of circular design inset with a gold portrait medallion, depicting the profile of the Duke of Wellington, within a frame of old-mine diamonds, the reverse with a glazed locket containing a lock of hair, fitted case stamped Lambert.
Arthur Wellesley, 1st Duke of Wellington, KG, GCB, GCH, PC, FRS 1st May 1769 – 14th September 1852, was a British soldier and statesman, and one of the leading military and political figures of the 19th century. His importance in national history is such that he is often referred to as "the Duke of Wellington" instead of "the 1st Duke of Wellington". Wellesley rose to prominence as a General during the Peninsular campaign of the Napoleonic Wars, and was promoted to the rank of Field Marshal after leading the allied forces to victory against the French at the Battle of Vitoria in 1813. Following Napoleon's exile in 1814, he served as the ambassador to France and was granted a dukedom. During the Hundred Days in 1815, he commanded the allied army which, together with a Prussian army under Blücher, defeated Napoleon at the Battle of Waterloo.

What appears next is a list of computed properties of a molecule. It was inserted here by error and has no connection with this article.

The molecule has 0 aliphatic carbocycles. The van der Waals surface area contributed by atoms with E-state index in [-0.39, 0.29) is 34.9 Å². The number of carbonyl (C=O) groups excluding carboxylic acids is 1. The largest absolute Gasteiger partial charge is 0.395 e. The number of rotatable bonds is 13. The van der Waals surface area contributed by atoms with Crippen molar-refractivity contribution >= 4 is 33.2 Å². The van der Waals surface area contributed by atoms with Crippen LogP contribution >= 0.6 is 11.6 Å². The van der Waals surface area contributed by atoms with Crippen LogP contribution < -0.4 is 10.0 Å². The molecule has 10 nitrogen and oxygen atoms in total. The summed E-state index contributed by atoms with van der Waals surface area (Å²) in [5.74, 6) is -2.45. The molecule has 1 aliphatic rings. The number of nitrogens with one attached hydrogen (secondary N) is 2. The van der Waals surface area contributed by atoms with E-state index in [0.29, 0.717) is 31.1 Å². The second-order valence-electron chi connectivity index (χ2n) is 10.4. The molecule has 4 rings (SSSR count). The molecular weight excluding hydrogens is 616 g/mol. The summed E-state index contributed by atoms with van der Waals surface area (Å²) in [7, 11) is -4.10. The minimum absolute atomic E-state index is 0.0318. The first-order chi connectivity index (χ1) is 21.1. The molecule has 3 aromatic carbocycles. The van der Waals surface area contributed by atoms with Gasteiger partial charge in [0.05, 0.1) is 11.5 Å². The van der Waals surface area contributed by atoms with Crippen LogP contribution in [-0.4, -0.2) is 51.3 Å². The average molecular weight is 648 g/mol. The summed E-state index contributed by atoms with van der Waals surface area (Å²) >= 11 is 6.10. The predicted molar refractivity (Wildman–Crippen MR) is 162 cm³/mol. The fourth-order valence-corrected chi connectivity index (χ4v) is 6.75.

Wellington died on 14 September 1852, aged 83, his body was then taken by train to London, where he was given a state funeral, one of only a handful of British subjects to be honoured in that way along with Lord Nelson and Winston Churchill and the last heraldic state funeral to be held in Britain. The funeral took place on 18 November 1852. At his funeral there was hardly any space to stand because of the number of people attending, and the effusive praise given him in Tennyson's "Ode on the Death of the Duke of Wellington" attests to his stature at the time of his death. He was buried in a sarcophagus in St Paul's Cathedral next to Lord Nelson.